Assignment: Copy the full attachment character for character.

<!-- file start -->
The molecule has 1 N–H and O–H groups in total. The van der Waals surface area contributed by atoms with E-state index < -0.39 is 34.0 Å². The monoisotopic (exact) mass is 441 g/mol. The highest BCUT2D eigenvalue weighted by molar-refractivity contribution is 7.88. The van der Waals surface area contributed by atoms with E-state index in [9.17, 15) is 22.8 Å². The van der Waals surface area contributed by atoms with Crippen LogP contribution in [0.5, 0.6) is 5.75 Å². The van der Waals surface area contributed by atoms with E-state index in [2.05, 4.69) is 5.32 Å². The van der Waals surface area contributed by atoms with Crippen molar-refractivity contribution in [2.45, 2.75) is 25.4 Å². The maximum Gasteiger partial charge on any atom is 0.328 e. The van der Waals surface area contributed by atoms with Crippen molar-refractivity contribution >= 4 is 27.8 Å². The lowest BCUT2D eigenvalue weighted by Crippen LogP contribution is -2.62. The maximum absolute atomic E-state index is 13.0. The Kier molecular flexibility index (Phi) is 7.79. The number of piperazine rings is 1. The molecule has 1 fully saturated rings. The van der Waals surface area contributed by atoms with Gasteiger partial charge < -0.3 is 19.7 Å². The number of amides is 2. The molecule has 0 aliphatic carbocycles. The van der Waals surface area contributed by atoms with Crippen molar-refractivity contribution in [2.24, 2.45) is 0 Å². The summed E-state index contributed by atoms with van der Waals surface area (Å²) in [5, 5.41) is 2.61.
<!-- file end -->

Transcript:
The molecule has 1 N–H and O–H groups in total. The van der Waals surface area contributed by atoms with E-state index < -0.39 is 34.0 Å². The monoisotopic (exact) mass is 441 g/mol. The highest BCUT2D eigenvalue weighted by molar-refractivity contribution is 7.88. The van der Waals surface area contributed by atoms with E-state index in [9.17, 15) is 22.8 Å². The van der Waals surface area contributed by atoms with Crippen LogP contribution in [0.5, 0.6) is 5.75 Å². The van der Waals surface area contributed by atoms with E-state index in [2.05, 4.69) is 5.32 Å². The van der Waals surface area contributed by atoms with Crippen molar-refractivity contribution in [2.45, 2.75) is 25.4 Å². The maximum Gasteiger partial charge on any atom is 0.328 e. The van der Waals surface area contributed by atoms with Crippen molar-refractivity contribution >= 4 is 27.8 Å². The lowest BCUT2D eigenvalue weighted by Crippen LogP contribution is -2.62. The maximum absolute atomic E-state index is 13.0. The Kier molecular flexibility index (Phi) is 7.79. The number of piperazine rings is 1. The molecule has 1 fully saturated rings. The van der Waals surface area contributed by atoms with Gasteiger partial charge < -0.3 is 19.7 Å². The number of amides is 2. The molecule has 0 aliphatic carbocycles. The van der Waals surface area contributed by atoms with Crippen molar-refractivity contribution in [2.24, 2.45) is 0 Å². The summed E-state index contributed by atoms with van der Waals surface area (Å²) in [5, 5.41) is 2.61.